Gretchen Koss is co-founder of Tandem Literary Publicity & Marketing. The agency experience of the founders totals more than 40 combined years in book publishing. As President and Director of Publicity, Gretchen (who spent half of her career working in-house in NYC) shared some smart and savvy advice: "Who do you love? Who do you read? Put together the strongest proposal you can and send it off to the agents who represent the authors you most admire -- and don't give up! Just because it's not right for one agent doesn't mean it's not right for another. (And don't forget to research submission guidelines for each agent because they are not all alike and you don't want to risk having your proposal ignored because it was not submitted the way a particular agent wants it packaged or presented.)"
4) DO YOUR HOMEWORK.
Teachers and profs know practice makes perfect. You may want to forget those all-nighters try to remember advance-planning works. Create the narrative around your book today and be able to talk about it -- anywhere, anytime, any place. Deals happen everywhere -- on iPhones, in elevators, at conferences. Be prepared.
Writer and former publishing house pro, Valerie Peterson is the author of four cookbooks, has written for publications ranging from The New York Times to Brides and is the Book Publishing Expert for About.com. I love her 4 tips.
*Know the answer to the question "Who is going to buy this book?" "Everybody" is not an answer and will just prove how naive you are. If your book is fiction, what other successful books can you compare it to? If it's non-fiction, who is your audience? Be as targeted as possible -- and know that potential audience intimately (see #3).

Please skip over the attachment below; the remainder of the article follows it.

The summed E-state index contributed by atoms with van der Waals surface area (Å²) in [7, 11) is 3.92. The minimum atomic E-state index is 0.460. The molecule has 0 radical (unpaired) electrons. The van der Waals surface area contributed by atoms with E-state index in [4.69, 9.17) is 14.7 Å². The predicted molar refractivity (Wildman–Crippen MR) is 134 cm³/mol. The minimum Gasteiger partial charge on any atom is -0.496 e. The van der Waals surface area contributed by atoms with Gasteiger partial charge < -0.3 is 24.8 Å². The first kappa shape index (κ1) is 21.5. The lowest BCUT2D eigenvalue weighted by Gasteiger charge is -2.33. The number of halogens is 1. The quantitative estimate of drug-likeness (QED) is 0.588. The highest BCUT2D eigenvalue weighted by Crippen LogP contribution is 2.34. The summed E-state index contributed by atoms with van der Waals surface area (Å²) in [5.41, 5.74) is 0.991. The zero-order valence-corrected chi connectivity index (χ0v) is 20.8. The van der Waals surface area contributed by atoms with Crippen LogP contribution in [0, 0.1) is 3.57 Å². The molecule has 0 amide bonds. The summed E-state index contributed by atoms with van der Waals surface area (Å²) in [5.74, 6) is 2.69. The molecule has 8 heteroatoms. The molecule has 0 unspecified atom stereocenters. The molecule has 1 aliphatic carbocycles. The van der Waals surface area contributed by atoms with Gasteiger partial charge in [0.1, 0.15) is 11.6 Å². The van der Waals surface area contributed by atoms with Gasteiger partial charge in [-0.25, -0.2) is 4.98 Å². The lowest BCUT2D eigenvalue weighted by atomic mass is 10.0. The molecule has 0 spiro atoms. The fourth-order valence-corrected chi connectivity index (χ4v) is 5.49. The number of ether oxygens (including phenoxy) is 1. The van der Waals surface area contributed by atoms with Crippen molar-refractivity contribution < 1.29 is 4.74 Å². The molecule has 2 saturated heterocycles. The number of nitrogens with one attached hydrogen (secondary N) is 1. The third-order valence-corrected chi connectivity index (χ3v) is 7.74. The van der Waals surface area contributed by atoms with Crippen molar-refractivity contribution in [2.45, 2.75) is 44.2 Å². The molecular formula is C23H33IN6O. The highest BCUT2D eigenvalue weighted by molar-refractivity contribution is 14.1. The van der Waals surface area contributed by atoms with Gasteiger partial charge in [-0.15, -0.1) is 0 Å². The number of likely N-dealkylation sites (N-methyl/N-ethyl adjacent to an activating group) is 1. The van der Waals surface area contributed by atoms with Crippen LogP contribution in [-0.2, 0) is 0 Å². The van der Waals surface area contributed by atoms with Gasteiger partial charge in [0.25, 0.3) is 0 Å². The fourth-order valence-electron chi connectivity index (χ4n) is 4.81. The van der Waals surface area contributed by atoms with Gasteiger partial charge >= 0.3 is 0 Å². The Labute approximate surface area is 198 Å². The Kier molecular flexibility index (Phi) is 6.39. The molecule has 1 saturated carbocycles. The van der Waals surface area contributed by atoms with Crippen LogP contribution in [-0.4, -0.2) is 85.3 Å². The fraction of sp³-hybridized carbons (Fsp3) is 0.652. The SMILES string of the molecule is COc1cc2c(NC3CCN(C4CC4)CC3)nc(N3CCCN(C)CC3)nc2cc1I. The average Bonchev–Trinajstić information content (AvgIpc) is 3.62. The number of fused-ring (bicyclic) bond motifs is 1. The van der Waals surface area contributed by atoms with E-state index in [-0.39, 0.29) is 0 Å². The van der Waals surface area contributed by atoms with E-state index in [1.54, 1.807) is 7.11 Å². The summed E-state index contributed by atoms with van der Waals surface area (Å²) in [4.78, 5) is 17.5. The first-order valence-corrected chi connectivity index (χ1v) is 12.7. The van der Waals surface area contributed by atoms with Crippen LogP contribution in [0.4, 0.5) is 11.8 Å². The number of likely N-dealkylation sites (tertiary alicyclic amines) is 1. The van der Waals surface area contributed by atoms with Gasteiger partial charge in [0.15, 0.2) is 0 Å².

*In order to get the attention of a traditional publisher (and, before that, a literary agent), your platform is at least as important as your writing skill. Of course, TV shows, radio shows, and owning a successful business are all platforms. But if you don't have those, for non-fiction, you should have some evidence that you are an expert in your subject area (whether by profession or having lived through an experience) -- and part of that also means you need to be keyed into where the potential book buyers are (see #1). Are you connected to your audience on Twitter? Do you belong to associations? Etc.
*For fiction, a track record (writing programs, awards, etc.) and literary connections are helpful when crafting a platform. Writing quality is important, of course, but can you get quotes from established writers? Do you have PR contacts you can leverage? Do you have a successful blog or blogging group? Again, how are you connected to readers and how many can you bring to your book when it's published?